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March 2008 Essentials Review: Shell Jackets

Arc’teryx Epsilon SV Hoody
When one of our testers wore the Epsilon on a trip to Great Sand Dunes National Park, she got more compliments than a contestant on America’s Next Top Model, thanks to the tailored, just-right fit. But this waist-length soft shell has more than just a pretty face fabric. During a snowy, early-morning skate-skiing session, it was breathable enough to avoid that clammy feeling and weatherproof enough to keep out breezes and light precip. But, as with most soft shells, the Epsilon is not waterproof. Think of it as lightweight insulation with great weather and abrasion resistance. Nice touches: The fuzzy interior lining is cozy; the adjustable hood is structured enough to stay put; and the stretchy cuffs are offset–shorter on the palmside–to improve dexterity. Available in men’s S-XXL, women’s XS-XL. $199; 1 lb. (men’s M); arcteryx.com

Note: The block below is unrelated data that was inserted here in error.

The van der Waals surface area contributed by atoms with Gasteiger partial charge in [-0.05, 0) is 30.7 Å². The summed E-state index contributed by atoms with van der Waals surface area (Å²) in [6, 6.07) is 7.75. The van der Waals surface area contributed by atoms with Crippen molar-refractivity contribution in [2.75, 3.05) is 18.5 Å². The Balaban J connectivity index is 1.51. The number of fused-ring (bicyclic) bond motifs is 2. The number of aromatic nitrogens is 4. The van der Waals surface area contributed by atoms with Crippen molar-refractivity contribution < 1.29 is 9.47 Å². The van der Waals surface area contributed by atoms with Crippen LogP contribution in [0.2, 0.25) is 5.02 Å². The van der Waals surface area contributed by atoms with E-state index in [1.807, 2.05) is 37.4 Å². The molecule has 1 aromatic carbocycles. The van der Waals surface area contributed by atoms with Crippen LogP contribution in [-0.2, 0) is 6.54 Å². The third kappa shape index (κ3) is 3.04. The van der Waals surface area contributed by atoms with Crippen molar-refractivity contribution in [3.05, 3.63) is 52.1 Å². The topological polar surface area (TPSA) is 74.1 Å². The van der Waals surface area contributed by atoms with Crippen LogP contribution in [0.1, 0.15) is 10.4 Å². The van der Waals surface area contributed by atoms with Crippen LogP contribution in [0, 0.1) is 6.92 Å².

The North Face Triumph Anorak
This is one of those elegantly simple designs that’s as aesthetically pleasing as it is functional. Take the hood: It looks basic, but the brim is perfectly carved for peripheral vision, stiffened just enough (a rarity in ultralight jackets), and sewn without a fraction of wasted fabric. Otherwise, the Triumph is a featherweight, waist-length anorak that squashes smaller than a softball and is totally waterproof. The proprietary Hyvent membrane is laminated to a Tyvek-thin shell material that’s much more breathable than other Hyvent jackets we’ve tried, though still a tad clammier than eVent. It lacks coverage and venting for prolonged rain, but the Triumph is a terrific choice for either superlight trips or summer outings, when basic coverage for short afternoon soaks is sufficient. Available in unisex S-XL. $179; 5.4 oz. (M); thenorthface.com

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